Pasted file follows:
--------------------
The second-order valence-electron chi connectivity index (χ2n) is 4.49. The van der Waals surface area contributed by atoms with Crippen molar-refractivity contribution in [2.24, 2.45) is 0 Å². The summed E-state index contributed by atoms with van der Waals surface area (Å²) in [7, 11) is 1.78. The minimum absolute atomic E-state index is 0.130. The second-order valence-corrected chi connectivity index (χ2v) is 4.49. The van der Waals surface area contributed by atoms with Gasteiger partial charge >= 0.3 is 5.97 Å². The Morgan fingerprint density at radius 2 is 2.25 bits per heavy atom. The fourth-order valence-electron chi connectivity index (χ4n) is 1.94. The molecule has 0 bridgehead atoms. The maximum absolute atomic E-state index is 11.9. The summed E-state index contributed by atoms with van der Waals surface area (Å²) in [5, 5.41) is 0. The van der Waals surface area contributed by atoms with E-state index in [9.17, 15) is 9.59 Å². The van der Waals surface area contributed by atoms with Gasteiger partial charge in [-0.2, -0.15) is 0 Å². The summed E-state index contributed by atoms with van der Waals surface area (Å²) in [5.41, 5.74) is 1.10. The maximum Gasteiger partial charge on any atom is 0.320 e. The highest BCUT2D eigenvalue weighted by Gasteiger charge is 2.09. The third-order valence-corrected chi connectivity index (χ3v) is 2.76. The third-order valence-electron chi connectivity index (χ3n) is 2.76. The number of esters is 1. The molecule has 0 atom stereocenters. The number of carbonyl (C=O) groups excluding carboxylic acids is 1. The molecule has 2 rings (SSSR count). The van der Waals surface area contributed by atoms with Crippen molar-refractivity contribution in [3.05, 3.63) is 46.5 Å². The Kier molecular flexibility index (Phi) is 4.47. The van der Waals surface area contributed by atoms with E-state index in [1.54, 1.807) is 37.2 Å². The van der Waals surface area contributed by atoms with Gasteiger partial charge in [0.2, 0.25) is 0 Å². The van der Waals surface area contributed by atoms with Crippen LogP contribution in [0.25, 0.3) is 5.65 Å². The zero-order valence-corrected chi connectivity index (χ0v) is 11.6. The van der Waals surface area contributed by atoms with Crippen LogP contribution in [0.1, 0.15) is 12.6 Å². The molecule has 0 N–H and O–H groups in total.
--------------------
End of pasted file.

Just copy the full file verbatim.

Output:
The second-order valence-electron chi connectivity index (χ2n) is 4.49. The van der Waals surface area contributed by atoms with Crippen molar-refractivity contribution in [2.24, 2.45) is 0 Å². The summed E-state index contributed by atoms with van der Waals surface area (Å²) in [7, 11) is 1.78. The minimum absolute atomic E-state index is 0.130. The second-order valence-corrected chi connectivity index (χ2v) is 4.49. The van der Waals surface area contributed by atoms with Gasteiger partial charge >= 0.3 is 5.97 Å². The Morgan fingerprint density at radius 2 is 2.25 bits per heavy atom. The fourth-order valence-electron chi connectivity index (χ4n) is 1.94. The molecule has 0 bridgehead atoms. The maximum absolute atomic E-state index is 11.9. The summed E-state index contributed by atoms with van der Waals surface area (Å²) in [5, 5.41) is 0. The van der Waals surface area contributed by atoms with E-state index in [9.17, 15) is 9.59 Å². The van der Waals surface area contributed by atoms with Gasteiger partial charge in [-0.2, -0.15) is 0 Å². The summed E-state index contributed by atoms with van der Waals surface area (Å²) in [5.41, 5.74) is 1.10. The maximum Gasteiger partial charge on any atom is 0.320 e. The highest BCUT2D eigenvalue weighted by Gasteiger charge is 2.09. The third-order valence-corrected chi connectivity index (χ3v) is 2.76. The third-order valence-electron chi connectivity index (χ3n) is 2.76. The number of esters is 1. The molecule has 0 atom stereocenters. The number of carbonyl (C=O) groups excluding carboxylic acids is 1. The molecule has 2 rings (SSSR count). The van der Waals surface area contributed by atoms with Crippen molar-refractivity contribution in [3.05, 3.63) is 46.5 Å². The Kier molecular flexibility index (Phi) is 4.47. The van der Waals surface area contributed by atoms with E-state index in [1.54, 1.807) is 37.2 Å². The van der Waals surface area contributed by atoms with Gasteiger partial charge in [0.2, 0.25) is 0 Å². The van der Waals surface area contributed by atoms with Crippen LogP contribution in [0.25, 0.3) is 5.65 Å². The zero-order valence-corrected chi connectivity index (χ0v) is 11.6. The van der Waals surface area contributed by atoms with Crippen LogP contribution in [0.1, 0.15) is 12.6 Å². The molecule has 0 N–H and O–H groups in total.